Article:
Enhanced recovery pathway for radical prostatectomy: Implementation and evaluation in a universal healthcare system
Introduction: Enhanced recovery pathways are standardized, multidisciplinary, consensus-based tools that provide guidelines for evidence-based decision-making. This study evaluates the impact of the implementation of a clinical care pathway on patient outcomes following radical prostatectomy in a universal healthcare system.
Methods: Medical charts of 200 patients with prostate cancer who underwent open and minimally invasive radical prostatectomy at a single academic hospital from 2009 to 2012 were reviewed. A group of 100 consecutive patients’ pre-pathway implementation was compared with 99 consecutive patients’ post-pathway implementation. Duration of hospital stay, complications, post-discharge emergency department visits and readmissions were compared between the 2 groups.
Results: Length of hospital stay decreased from a median of 3 (interquartile range [IQR] 4 to 3 days) days in the pre-pathway group to a median of 2 (IQR 3 to 2 days) days in the post-pathway group regardless of surgical approach (p < 0.0001). Complication rates, emergency department visits and hospital readmissions were not significantly different in the pre- and post-pathway groups (17% vs. 21%, p = 0.80; 12% vs. 12%, p = 0.95; and 3% vs. 7%, p = 0.18, respectively). These findings were consistent after stratification by surgical approach. Limitations of our study include lack of assessment of patient satisfaction, and the retrospective study design.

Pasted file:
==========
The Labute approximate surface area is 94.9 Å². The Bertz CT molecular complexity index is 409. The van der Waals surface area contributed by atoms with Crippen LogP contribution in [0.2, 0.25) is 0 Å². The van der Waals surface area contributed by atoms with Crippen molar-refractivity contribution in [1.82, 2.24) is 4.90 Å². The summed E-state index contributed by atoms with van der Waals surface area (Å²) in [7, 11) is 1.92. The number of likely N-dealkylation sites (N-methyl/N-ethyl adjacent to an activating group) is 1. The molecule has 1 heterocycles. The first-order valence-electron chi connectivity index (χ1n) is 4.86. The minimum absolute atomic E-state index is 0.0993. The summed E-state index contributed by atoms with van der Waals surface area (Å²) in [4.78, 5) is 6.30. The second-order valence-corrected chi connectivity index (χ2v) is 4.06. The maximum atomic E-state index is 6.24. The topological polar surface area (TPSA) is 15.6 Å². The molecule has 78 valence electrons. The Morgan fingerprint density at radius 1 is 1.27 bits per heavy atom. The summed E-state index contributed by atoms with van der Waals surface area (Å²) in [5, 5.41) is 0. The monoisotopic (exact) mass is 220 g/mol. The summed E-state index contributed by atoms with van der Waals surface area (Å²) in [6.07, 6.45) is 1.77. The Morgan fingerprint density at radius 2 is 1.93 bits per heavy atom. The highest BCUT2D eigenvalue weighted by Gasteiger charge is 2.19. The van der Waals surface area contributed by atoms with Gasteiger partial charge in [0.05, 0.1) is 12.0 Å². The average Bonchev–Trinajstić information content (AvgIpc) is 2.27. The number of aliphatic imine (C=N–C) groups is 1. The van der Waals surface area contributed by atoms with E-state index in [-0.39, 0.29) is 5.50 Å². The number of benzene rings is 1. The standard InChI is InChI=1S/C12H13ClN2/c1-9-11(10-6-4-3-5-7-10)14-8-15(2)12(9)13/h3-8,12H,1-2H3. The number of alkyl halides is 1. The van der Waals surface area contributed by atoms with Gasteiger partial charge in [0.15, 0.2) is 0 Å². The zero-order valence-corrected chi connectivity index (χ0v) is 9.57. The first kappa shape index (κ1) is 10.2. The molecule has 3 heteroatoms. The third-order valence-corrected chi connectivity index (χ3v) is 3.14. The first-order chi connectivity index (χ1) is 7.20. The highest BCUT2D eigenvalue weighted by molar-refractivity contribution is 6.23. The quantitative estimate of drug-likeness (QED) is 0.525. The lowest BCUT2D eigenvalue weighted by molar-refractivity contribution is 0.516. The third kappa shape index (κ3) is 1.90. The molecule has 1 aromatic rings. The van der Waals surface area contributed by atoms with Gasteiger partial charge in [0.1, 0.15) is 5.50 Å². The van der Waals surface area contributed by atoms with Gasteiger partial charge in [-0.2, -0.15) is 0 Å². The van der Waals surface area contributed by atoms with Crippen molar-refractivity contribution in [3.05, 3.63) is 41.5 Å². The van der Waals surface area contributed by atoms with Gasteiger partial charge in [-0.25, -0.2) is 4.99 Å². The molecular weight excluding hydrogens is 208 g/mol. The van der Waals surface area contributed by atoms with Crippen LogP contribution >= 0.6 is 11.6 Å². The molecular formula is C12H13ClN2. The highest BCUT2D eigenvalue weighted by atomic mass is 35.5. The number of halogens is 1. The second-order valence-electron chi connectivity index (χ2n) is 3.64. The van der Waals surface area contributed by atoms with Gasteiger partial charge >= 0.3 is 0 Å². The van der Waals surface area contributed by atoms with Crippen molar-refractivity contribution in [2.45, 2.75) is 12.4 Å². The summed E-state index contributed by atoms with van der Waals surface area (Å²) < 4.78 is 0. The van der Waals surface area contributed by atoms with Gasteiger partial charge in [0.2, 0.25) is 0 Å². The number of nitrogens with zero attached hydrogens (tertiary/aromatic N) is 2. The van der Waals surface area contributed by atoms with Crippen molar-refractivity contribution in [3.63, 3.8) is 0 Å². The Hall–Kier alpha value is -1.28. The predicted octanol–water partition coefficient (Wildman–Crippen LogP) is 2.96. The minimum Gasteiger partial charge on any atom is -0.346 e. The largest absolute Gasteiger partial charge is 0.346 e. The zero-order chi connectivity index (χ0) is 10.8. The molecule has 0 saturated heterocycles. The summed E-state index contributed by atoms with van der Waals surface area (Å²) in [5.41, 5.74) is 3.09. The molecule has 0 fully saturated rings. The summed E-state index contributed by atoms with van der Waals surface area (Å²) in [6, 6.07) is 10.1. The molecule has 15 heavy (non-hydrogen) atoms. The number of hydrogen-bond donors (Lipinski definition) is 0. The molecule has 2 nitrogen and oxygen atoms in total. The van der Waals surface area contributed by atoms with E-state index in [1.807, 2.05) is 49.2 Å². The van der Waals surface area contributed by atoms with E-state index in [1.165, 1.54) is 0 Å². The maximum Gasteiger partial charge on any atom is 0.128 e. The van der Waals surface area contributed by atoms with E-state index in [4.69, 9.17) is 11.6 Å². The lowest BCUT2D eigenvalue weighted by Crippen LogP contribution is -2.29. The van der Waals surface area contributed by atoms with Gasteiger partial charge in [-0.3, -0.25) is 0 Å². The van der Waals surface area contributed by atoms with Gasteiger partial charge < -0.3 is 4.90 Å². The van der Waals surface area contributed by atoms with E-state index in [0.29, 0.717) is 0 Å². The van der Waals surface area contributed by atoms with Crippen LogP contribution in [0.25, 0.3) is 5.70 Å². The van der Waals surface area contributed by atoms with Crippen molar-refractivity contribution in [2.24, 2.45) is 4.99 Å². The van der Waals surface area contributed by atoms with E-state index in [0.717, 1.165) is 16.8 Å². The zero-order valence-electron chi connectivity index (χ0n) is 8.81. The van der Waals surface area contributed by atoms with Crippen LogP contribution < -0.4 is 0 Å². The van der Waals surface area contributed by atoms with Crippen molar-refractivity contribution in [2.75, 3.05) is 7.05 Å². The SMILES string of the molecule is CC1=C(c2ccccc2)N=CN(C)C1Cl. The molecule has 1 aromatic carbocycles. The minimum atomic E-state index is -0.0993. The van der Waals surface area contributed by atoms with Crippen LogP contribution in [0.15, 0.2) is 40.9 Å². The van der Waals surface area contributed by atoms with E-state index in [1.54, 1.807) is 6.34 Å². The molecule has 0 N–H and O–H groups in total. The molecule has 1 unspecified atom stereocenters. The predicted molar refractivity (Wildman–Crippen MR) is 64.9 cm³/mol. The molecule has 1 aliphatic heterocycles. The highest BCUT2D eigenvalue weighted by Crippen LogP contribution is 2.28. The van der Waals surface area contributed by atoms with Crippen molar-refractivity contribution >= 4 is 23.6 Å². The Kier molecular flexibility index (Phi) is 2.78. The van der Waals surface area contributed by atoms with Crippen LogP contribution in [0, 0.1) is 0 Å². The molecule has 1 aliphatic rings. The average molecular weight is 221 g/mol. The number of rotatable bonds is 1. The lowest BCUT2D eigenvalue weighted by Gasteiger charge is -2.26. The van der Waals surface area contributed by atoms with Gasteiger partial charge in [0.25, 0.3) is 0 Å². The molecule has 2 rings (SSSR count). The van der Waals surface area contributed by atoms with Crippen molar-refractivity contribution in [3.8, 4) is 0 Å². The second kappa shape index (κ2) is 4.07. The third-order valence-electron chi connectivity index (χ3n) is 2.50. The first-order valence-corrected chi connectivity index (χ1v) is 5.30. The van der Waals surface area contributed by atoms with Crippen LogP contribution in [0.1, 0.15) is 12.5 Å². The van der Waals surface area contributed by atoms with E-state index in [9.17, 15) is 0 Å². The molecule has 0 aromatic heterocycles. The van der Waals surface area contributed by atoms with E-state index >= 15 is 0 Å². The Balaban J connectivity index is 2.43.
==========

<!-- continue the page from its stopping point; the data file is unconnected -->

Conclusions: The implementation of a standardized, multidisciplinary clinical care pathway for patients undergoing radical prostatectomy improved efficiency without increasing complication rates or hospital readmissions.
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